Proverb of a pro-Kremlin outlet: if 52.8% of respondents don’t fit into your story, just ignore them.
On April 28th, RT wrote: “A Bertelsmann Foundation study found that right-wing parties with a populist, nationalist or Euroskeptic bent received the highest level of voter approval of any single political grouping. 10.3 percent of voters said they would cast their ballots for right-wing parties, while only 6.2 percent said they positively identified with left-wing groups, and 4.4 percent with a Green party.”
But there is more to the story here, which RT did not trouble itself with addressing. The Bertelsmann Foundation study also found that “The two party groups on the left and right margins not only face relatively high levels of positive party identities, but at the same time also have a particularly high level of negative party identities (52.2 and 52.8 percent respectively).” The study shows that while only 10.3% of respondents positively identify with populist or far-right parties, as RT selectively reported, a majority of respondents – 52.8% – negatively identify with these parties, meaning that they would explicitly vote against them.
The study, conducted by an independent German foundation established in 1977 that promotes entrepreneurial spirit and reforms, was not only about tracking positive and negative party identities. The aim was to find out if people who feel poorly represented by their political leaders express more support for populist statements. The answer to this question is yes, according to the study, which underscores the importance of working hard to ensure that voters feel represented.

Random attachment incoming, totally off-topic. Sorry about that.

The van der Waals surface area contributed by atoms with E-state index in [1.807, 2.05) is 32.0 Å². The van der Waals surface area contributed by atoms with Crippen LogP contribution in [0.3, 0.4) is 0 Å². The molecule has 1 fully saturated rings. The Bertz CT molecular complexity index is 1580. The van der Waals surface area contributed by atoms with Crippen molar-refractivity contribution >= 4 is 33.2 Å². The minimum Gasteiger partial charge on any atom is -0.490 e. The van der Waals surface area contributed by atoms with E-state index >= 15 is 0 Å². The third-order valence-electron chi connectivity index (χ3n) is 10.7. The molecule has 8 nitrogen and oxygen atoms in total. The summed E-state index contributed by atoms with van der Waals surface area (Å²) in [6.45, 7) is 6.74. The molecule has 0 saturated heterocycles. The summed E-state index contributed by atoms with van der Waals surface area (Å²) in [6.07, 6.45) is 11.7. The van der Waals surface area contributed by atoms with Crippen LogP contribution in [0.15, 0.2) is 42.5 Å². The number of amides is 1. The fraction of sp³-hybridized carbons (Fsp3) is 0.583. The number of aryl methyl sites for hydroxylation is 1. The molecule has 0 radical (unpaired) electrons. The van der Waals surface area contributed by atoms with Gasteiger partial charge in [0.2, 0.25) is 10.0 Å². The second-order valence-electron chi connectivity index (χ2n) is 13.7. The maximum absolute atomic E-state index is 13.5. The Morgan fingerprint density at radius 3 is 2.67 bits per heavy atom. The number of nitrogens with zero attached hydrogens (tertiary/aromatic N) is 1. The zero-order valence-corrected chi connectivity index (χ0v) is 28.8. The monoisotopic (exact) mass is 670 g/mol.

But as we have seen time and time again, claims of poor representation are a favourite of pro-Kremlin outlets. For example, we are often falsely told that the European Parliament decides practically nothing in the EU, that it is elected and paid to represent the interests of the USA, that it is a place of corruption, and that voting in the European elections is worthless.
In the bigger picture, RT’s treatment of the Bertelsmann Foundation study fits perfectly into the first category of the Kremlin’s election meddling toolbox, where you can also read about other methods of interference such as cyber disruption, political grooming, and extreme intervention.